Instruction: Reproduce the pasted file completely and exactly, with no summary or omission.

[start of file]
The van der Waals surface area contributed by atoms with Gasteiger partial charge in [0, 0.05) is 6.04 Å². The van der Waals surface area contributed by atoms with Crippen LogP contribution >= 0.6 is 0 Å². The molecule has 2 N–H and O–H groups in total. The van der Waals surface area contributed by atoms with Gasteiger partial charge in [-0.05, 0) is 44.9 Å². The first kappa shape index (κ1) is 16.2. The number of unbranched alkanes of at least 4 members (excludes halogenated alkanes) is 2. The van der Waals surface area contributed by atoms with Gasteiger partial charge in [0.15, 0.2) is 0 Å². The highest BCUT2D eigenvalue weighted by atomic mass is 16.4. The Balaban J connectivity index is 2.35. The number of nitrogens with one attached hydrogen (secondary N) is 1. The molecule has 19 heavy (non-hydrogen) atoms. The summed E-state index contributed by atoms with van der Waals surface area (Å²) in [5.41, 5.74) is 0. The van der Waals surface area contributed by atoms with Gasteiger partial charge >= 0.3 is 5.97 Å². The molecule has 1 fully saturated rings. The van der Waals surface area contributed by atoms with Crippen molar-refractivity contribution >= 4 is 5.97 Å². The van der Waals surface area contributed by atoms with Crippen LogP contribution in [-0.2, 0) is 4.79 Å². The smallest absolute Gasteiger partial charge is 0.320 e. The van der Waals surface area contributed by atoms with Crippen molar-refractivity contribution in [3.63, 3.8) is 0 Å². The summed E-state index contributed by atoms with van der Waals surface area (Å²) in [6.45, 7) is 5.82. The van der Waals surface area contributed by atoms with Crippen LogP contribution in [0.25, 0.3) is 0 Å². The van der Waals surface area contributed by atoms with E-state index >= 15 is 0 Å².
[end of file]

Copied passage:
The van der Waals surface area contributed by atoms with Gasteiger partial charge in [0, 0.05) is 6.04 Å². The van der Waals surface area contributed by atoms with Crippen LogP contribution >= 0.6 is 0 Å². The molecule has 2 N–H and O–H groups in total. The van der Waals surface area contributed by atoms with Gasteiger partial charge in [-0.05, 0) is 44.9 Å². The first kappa shape index (κ1) is 16.2. The number of unbranched alkanes of at least 4 members (excludes halogenated alkanes) is 2. The van der Waals surface area contributed by atoms with Gasteiger partial charge in [0.15, 0.2) is 0 Å². The highest BCUT2D eigenvalue weighted by atomic mass is 16.4. The Balaban J connectivity index is 2.35. The number of nitrogens with one attached hydrogen (secondary N) is 1. The molecule has 19 heavy (non-hydrogen) atoms. The summed E-state index contributed by atoms with van der Waals surface area (Å²) in [5.41, 5.74) is 0. The van der Waals surface area contributed by atoms with Gasteiger partial charge >= 0.3 is 5.97 Å². The molecule has 1 fully saturated rings. The van der Waals surface area contributed by atoms with Crippen molar-refractivity contribution >= 4 is 5.97 Å². The van der Waals surface area contributed by atoms with Crippen LogP contribution in [-0.2, 0) is 4.79 Å². The smallest absolute Gasteiger partial charge is 0.320 e. The van der Waals surface area contributed by atoms with Crippen molar-refractivity contribution in [3.63, 3.8) is 0 Å². The summed E-state index contributed by atoms with van der Waals surface area (Å²) in [6.45, 7) is 5.82. The van der Waals surface area contributed by atoms with Crippen LogP contribution in [0.25, 0.3) is 0 Å². The van der Waals surface area contributed by atoms with E-state index >= 15 is 0 Å².